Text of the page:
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Rob Carr, File, Associated Press
FILE - In this Jan. 2, 2011 file photo, Cincinnati Bengals quarterback Carson Palmer looks on before an NFL football game against the Baltimore Ravens in Baltimore. Bengals owner Mike Brown insisted on Tuesday, July 26, 2011, that he won't trade Palmer, who wants to leave one of the NFL's least-successful franchises.

There's a chilling moment in the movie classic, "Invasion of the Body Snatchers," every time a human who doesn't realize he's fallen asleep opens his eyes and doesn't realize his mind and will are no longer his own.

In Cincinnati, they call that being "Bengal-ized."

Two winning seasons in the last 20 will do that to a lot of people. It finally did to head coach Marvin Lewis.

Lewis arrived in town nine seasons ago as one of the most-promising prospects in the business, fresh off a much-decorated stint as the architect of a Baltimore defense that ranks among the best ever. He was brimming with ideas, ambitious and just cocky enough to think he'd convince owner Mike Brown to change his ways and upgrade the NFL's last real mom-and-pop operation instead of running it all the way into the ground. He turned out to be dead wrong.

That was apparent Tuesday, right after Brown held a news conference to announce his latest bad idea, part of a parade of bad ideas stretching back — nearly unbroken — back to 1991, when he took over the family business from his father, Paul.

Brown had just ruled out any possibility of trading franchise quarterback Carson Palmer, who's under contract for another four years but already on the record saying he will retire rather than play another down in Cincinnati. Because Palmer would be worth plenty in a normal year — and even more in the post-lockout swap meet the NFL is running at the moment — someone asked Brown why not trade him for draft picks, rather than let Palmer stew back home in California for a whole season and get nothing in return.

"Carson signed a contract. He made a commitment. He gave his word," Brown replied. "We relied on his word. We relied on his commitment. We expected him to perform here. He's going to walk away from his commitment. We aren't going to reward him for doing it."

That's either arrogant, principled — and remember: Brown has a history of refusing to buckle on trade demands — or just plain dumb. But while everybody else in the room and around the league scratched their heads trying to figure out exactly which, Lewis just stared straight ahead blankly and mumbled something about "going forward" without Palmer and with Andy Dalton, the hardly ready-for-prime-time QB from TCU that the Bengals drafted when Palmer hatched his retirement scheme back in January.

For all the times Lewis clashed with Brown in the past, there doesn't appear to be much fight left in him. It's always sad to see a guy reduced to a shell of his former self, but that's what working for Brown will do. The tightfisted owner apparently thinks so highly of his own counsel that he hasn't bothered to hire a general manager. He's so stubborn and so often besieged by players desperate to flee Cincinnati that Brown once tried — and failed — to get a loyalty clause written into new contracts. What he's never tried, though, is spending enough money to hire real football people and put together an organization that people who aren't family members actually want to work for.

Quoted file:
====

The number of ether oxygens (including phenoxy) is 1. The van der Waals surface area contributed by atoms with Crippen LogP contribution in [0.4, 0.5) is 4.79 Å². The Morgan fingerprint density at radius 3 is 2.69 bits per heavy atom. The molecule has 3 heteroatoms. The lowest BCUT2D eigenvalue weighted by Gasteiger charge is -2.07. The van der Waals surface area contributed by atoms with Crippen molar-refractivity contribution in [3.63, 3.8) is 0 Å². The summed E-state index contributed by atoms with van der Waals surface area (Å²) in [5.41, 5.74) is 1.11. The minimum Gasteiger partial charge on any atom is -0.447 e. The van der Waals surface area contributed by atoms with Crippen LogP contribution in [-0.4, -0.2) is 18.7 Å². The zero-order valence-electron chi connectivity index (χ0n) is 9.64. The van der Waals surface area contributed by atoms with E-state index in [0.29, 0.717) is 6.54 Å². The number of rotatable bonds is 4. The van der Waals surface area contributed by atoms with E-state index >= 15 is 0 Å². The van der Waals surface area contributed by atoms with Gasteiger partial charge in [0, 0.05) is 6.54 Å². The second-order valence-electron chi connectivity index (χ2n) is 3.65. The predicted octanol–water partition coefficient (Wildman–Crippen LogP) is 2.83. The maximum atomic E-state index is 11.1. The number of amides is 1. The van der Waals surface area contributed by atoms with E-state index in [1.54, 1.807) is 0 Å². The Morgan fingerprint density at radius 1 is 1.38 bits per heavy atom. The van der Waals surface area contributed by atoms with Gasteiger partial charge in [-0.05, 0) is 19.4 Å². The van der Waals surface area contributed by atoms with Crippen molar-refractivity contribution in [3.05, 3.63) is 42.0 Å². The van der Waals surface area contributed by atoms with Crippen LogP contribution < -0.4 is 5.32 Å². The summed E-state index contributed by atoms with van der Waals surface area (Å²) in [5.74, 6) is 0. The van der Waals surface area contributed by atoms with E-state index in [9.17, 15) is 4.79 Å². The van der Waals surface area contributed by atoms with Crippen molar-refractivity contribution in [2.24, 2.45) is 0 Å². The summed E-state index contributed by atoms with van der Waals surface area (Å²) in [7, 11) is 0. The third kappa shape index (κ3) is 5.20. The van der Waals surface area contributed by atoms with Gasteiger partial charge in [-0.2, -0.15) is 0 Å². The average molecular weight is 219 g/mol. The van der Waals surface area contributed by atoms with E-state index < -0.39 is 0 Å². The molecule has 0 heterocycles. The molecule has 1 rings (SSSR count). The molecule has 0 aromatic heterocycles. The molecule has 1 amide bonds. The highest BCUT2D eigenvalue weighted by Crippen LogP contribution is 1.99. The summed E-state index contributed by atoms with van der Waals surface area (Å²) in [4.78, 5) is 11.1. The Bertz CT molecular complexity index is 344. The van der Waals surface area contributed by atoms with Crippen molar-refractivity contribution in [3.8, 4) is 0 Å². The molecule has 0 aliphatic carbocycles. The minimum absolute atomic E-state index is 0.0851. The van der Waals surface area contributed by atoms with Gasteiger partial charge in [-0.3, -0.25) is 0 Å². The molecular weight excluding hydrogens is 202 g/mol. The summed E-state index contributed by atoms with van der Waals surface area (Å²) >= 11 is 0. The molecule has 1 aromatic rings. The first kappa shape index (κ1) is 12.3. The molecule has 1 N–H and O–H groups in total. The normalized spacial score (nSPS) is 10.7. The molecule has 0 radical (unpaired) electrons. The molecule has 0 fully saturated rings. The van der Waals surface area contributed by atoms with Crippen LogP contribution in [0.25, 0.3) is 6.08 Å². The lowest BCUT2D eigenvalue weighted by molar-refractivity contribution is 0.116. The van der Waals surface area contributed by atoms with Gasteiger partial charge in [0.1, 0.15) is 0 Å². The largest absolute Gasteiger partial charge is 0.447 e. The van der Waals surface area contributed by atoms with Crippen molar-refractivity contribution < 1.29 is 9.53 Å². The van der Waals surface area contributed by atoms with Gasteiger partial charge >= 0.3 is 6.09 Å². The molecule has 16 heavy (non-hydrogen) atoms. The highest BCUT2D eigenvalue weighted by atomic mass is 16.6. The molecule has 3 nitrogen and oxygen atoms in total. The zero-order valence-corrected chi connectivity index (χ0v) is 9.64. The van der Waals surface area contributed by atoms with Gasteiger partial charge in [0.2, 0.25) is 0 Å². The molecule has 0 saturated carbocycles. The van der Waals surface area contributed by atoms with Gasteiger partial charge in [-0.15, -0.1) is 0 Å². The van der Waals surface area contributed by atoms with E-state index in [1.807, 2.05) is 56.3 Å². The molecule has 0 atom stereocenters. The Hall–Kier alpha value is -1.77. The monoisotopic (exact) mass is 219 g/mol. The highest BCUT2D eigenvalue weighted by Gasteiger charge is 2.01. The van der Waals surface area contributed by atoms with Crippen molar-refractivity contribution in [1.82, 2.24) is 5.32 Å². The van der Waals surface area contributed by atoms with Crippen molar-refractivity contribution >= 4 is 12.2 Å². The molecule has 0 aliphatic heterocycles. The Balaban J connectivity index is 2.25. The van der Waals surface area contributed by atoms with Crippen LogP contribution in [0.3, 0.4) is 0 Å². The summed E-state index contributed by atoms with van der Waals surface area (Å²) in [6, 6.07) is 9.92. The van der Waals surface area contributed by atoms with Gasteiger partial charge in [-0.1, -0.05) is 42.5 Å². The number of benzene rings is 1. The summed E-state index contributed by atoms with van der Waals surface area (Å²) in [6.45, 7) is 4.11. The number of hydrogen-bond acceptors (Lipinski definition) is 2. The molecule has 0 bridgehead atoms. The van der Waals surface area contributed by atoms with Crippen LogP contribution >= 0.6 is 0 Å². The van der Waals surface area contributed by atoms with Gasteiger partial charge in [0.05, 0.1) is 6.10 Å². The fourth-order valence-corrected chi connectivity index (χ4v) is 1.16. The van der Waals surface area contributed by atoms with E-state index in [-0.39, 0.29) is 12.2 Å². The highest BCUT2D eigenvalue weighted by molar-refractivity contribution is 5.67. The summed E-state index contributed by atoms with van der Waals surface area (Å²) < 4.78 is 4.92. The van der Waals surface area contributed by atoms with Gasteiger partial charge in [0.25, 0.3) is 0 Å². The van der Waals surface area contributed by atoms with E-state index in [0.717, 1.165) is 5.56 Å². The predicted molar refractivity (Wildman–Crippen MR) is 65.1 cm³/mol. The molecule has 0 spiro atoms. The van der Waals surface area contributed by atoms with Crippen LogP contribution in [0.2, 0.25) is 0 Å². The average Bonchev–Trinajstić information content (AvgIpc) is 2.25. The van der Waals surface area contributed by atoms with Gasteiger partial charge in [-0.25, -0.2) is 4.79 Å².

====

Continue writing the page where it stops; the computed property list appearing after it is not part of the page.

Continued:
So while the Palmer standoff is a maneuver Boomer Esiason, Corey Dillon and Chad Ochocinco all employed in the past with little success, what's even more troubling about this one is that Palmer was as loyal as Bengals come. He arrived at what was arguably the franchise's low point over the last two decades and produced the only two winning seasons over that span, and both playoff appearances. He took a beating behind bad 'O' lines and so-so running games without complaint. He led by example. He picked up the tab to fly teammates to his offseason home for extra training sessions. Palmer even said when he signed that last contract that he planned to retire in Cincinnati.

But another miserable go-round in 2010 — the Bengals went 4-12, including a franchise-record 10 straight losses to finish the season — convinced Palmer he'd seen enough. He didn't want to be "Bengal-ized," especially with the window of opportunity on his own career closing fast. He's 31, too old to outlast Brown. But he's still productive enough to lead a team with a real shot at winning; forfeiting a year is a gamble he seems willing to take.

Why Lewis isn't following him out the door might be a bigger mystery. He threatened to do just that more than once if Brown didn't beef up the scouting staff, build a covered practice field and provide the resources every other team in the league takes for granted. Lewis got none of it, and not much more say in personnel decisions, and signed up for another tour of duty, anyway.

Brown has done things the same way for 20 mostly miserable years, and he isn't going to change now. He likes other teams' problem players because they come cheap and as a result, some portion of the Bengals roster usually reads like the cast of "Boys' Town." In a league where revenue is shared and the draft weighted to practically ensure parity, Brown has defied long odds by finishing on the wrong side of the ledger all but twice in 20 years.

Given that performance, we're tempted to say Brown has been "Bengal-ized," too. Unfortunately for Cincinnati's fans, he might be the only one left in the organization who is a long way from giving up.

Jim Litke is a national sports columnist for The Associated Press. Write to him at: jlitke(at)ap.org. Follow him at http://twitter.com/@JimLitke.